Friday, September 23, 2016

Yosemite Chronicles: What I'm Eating

In Sacramento, I stuck to a mostly vegan, whole-food diet that was almost entirely produce. This summer, I’ve had to make some modifications. I’m eating more carbs because they are less perishable and I’ve had to incorporate fish and eggs. I’m training for an event in October and found I was losing muscle mass and strength in the first half of my summer trip. I added eggs and more fish to my diet and immediately saw improvement. This is a typical day’s diet:

Morning Snack

I start the day with coffee and a Larabar while I write my Morning Pages. I won’t eat breakfast until I’ve written in my journal and completed my workout.


Breakfast was my High Protein Crunchy Granola for the first part of the summer, but I’m now eating 2 or 3 eggs and a corresponding number of corn tortillas fried in coconut oil and salted. Sometimes I add green onions or avocados.


Lunch is four roll-ups prepared as follows:

Wrap: corn tortilla fried in coconut oil and salted
Sticky stuff: hummus or peanut butter* (when I run out of ice to keep the hummus cool)
Veggies: sprouts, sun-dried tomatoes, and/or green onions
Main event: baked tofu, avocado, and/or smoked salmon

Hiking Snack

I pack trail mix and fresh or dried fruit into my pack to eat before, during, or after lunch.

Afternoon Snack

I crave salty, crunchy snacks after a hike. On my least healthy days, that means french-fried onions or croutons. (I know these foods are terrible for me. It’s an addiction.) When I have more nutritionally sound options, I eat Terra chips (Sweets & Beets** are my favorite) or I make blistered shishito peppers (well salted, of course).


I follow this formula for dinners: protein + carb + veggies (if I have any). This is usually expressed as one of the following meals:

Tofurky sausage + gnocchi
Chickpeas + whole wheat pasta
Textured vegetable protein (with taco seasoning) + fried corn tortillas (= TVP tacos!)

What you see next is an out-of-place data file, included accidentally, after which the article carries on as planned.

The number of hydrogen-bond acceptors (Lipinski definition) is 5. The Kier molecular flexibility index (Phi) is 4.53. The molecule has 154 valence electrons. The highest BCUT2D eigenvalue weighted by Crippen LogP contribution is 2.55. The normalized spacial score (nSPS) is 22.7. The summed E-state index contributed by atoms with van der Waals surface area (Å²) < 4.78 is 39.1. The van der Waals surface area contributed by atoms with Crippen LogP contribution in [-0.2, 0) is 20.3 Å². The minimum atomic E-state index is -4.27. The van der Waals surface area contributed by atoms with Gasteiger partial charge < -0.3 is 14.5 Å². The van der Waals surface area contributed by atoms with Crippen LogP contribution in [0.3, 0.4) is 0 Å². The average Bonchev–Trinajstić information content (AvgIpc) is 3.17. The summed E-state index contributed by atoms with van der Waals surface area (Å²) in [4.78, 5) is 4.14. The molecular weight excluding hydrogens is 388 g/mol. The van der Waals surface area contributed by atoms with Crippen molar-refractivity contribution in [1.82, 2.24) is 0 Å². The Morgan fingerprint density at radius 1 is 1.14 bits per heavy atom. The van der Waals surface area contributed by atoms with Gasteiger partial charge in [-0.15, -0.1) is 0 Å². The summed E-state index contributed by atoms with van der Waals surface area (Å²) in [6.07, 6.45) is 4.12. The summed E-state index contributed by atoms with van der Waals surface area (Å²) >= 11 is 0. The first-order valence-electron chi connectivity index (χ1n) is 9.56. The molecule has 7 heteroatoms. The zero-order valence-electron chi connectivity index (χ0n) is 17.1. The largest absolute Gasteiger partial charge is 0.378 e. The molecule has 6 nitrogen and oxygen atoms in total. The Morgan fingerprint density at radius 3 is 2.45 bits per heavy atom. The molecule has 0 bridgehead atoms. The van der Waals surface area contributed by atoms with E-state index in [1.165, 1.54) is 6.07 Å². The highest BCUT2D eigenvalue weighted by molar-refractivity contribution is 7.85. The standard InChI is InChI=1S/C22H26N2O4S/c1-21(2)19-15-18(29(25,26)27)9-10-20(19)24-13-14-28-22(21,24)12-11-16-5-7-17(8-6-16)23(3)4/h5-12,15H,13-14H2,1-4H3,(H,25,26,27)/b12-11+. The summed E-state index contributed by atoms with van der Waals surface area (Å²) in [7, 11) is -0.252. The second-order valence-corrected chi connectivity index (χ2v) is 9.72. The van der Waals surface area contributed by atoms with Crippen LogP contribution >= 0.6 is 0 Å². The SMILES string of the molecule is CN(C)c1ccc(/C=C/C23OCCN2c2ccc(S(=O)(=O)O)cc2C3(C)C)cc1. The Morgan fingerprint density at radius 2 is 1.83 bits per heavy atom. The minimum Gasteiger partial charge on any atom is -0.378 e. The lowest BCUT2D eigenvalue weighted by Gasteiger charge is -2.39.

I dress the first two options in lemon juice, olive oil, and salt or pesto sauce.

Even with the extra protein, most of my calories come from fat and carbs because these things don’t usually require refrigeration. I wish it were possible to eat more produce, but it spoils so quickly, cooler space is limited, and preparation is difficult without a real kitchen. I eat almost no added sugar. I eliminated most sugar from my diet last spring because of issues with hormonal acne. My diet is also fairly low in wheat (except for those croutons!) I’m making the best of things and trying to make healthy choices.

What do you eat while on a long camping/hiking trip?

It took me less than 11 weeks to consume this entire container.

*Peanut butter and tofu roll-ups are good. I pretend they're Thai-inspired. I haven’t tried peanut butter and avocado, but I’m game. I don’t think I could bring myself to eat peanut butter and smoked salmon.
**WHY can I only find these unsalted? It’s an easy fix with my salt shaker, but creating salt-less chips is just sadistic.


R said...

That seems like a well balanced meal plan with enough variety to not be too repetitive! During multi-day hikes I have survived on bread with sausages and hard cheeses. These can usually be restocked every 3-5 days.
My favourite simple and tasty camp dinner is thick lentil soup (red split lentils or yellow mung split lentils cook the fastest) and onions and veggies (optional) with some dried spices cooked with bouillon cubes.

Rosie said...

Please take a multi vitamin! This is not a well balanced diet.

Anonymous said...

Saltless chips are indeed statistic! I'm impressed by your creativity with your diet, given your conditions.

Have you found any local edibles? My husband recently brought pawpaws back from a day trip, and we also eat black walnuts from a friend's property. My uncle used to have wild blackberries, but they all died off. :(


Aimee C said...

On my 4-day hiking trip I ate a lot of dried coconut (very satiating) along with freeze dried strawberries (amazing flavor) and pecans.